Way To Go, Midd! Published 2007-05-01 under , ,

Do you remember what you did during the summers while you were in college? Get a job, hangout with friends, travel? But for a some students, this summer will be spent capturing radio narratives of children in Uganda, running a workshop in Jerusalem encouraging people living in the divided city to test their idealism against political and physical realities, hosting religious tolerance workshops for youth in Pakistan. All of these not-so-typical summer activities are being made possible by a group that encourages students to use their summers for life learning opportunities.

The Kathryn Wasserman Davis 100 Projects for Peace is a wonderful program that funds innovative summer projects for college students. "The objective is to encourage and support today’s motivated youth to create and tryout their own ideas for building peace in the 21st century."

The projects mention above are three of five projects submitted to 100 Project for Peace by students from Middlebury College. While these three projects were accepted by the organization for funding, Middlebury decided to fund the other two projects itself. As a result, one group of students will be heading to New Orleans to work with youth in civic peace and another will see a senior head to Thailand to explore the effects of micro-credit loans on the country's economy and environment.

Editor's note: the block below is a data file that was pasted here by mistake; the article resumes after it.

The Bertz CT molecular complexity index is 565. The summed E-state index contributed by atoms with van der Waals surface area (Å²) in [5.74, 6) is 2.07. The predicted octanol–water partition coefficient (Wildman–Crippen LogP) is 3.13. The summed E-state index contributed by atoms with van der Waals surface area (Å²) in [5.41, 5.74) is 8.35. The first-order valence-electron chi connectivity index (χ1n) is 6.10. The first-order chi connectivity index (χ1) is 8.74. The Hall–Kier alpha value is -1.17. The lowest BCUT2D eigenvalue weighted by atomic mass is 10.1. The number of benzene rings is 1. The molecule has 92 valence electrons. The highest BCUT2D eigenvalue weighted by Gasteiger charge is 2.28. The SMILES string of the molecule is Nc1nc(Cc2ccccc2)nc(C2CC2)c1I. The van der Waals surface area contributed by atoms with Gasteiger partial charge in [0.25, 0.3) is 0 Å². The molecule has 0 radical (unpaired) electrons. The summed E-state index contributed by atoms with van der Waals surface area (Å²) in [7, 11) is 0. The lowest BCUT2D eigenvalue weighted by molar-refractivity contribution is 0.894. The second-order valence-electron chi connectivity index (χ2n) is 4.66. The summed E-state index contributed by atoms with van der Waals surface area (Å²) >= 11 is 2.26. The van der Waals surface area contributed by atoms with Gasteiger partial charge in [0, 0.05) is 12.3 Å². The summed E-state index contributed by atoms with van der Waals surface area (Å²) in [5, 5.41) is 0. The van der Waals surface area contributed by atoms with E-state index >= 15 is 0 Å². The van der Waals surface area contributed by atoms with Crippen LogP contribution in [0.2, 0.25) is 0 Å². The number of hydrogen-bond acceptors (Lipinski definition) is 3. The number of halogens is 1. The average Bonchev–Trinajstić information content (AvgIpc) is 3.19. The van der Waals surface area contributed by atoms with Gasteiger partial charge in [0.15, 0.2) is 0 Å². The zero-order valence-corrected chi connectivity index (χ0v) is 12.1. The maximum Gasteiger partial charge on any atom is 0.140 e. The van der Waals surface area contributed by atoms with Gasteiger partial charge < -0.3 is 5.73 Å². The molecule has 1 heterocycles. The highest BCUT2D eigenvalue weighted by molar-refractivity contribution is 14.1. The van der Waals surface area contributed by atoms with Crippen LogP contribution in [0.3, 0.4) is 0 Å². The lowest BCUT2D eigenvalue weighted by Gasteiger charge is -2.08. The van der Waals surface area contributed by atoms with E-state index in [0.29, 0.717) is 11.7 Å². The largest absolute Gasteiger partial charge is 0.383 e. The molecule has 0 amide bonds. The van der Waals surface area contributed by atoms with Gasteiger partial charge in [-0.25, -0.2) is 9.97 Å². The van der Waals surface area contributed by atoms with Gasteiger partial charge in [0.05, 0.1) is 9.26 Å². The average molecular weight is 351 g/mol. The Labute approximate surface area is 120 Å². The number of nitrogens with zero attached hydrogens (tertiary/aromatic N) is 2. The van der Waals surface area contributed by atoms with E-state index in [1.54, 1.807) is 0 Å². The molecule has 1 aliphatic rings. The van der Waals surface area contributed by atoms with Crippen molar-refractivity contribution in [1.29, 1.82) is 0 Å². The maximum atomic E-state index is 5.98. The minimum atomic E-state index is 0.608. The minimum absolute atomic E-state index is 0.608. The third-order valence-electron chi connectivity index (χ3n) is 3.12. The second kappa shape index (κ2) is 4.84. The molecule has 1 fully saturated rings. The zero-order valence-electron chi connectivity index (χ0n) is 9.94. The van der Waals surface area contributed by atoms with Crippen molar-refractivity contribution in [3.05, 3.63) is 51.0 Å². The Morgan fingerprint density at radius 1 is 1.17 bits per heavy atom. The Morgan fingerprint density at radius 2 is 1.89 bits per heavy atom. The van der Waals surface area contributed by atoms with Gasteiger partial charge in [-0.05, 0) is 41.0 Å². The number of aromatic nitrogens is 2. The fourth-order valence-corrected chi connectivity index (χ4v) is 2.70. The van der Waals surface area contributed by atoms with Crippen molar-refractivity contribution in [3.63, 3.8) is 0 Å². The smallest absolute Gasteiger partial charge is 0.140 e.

This is about taking advantage of that four-year window and doing something that is a little scary... For many students, it seems as though they have so much to do and they’re so busy. They’re trying to get on to that next thing when they graduate, sometimes graduate school, which means they’re checking the boxes. And they don’t even think about the fact that they have these opportunities.

Middlebury College has setup what they call "The Project on Creativity and Innovation in the Liberal Arts", a new initiative encouraging all Middlebury students to expand their education beyond the classroom. The goal is to direct extra funding and administrative support to aid student projects and to find a way to inspire similar projects in students who aren't as eager to leap "outside the box".

Our educational system fosters a safe place for students. By safe, I am referring to an intellectually safe environment. There are factors that affect our students physical and emotional safety but in general, we try and create an environment that fosters success. Our curriculum is designed to walk students through a subject exposing them to the necessary knowledge and skills for them to succeed.

Contrast this with the risky behaviour of our youth. Kids like to take risks; it is part of growing up. Many of these behaviours (sex, drugs, alcohol, crazy driving) we consider anti-social in that they don't make the world a better place. But what if that propensity toward risk taking were directed toward venturing out to help in a homeless shelter or crafting a program to bring awareness to environmental problems and solutions? What if students got their high by helping rather than consuming?

It is so exciting to see programs like 100 Projects for Peace and institutions like Middlebury College and their Project on Creativity and Innovation" that encourage students to extend their learning to beyond the classroom. Check out this article for more details on this fascinating project. I am always amazed an in awe of students who create outside of the classroom and am convinced that the education they gain from such projects is at least as valuable than that they get in the classroom.

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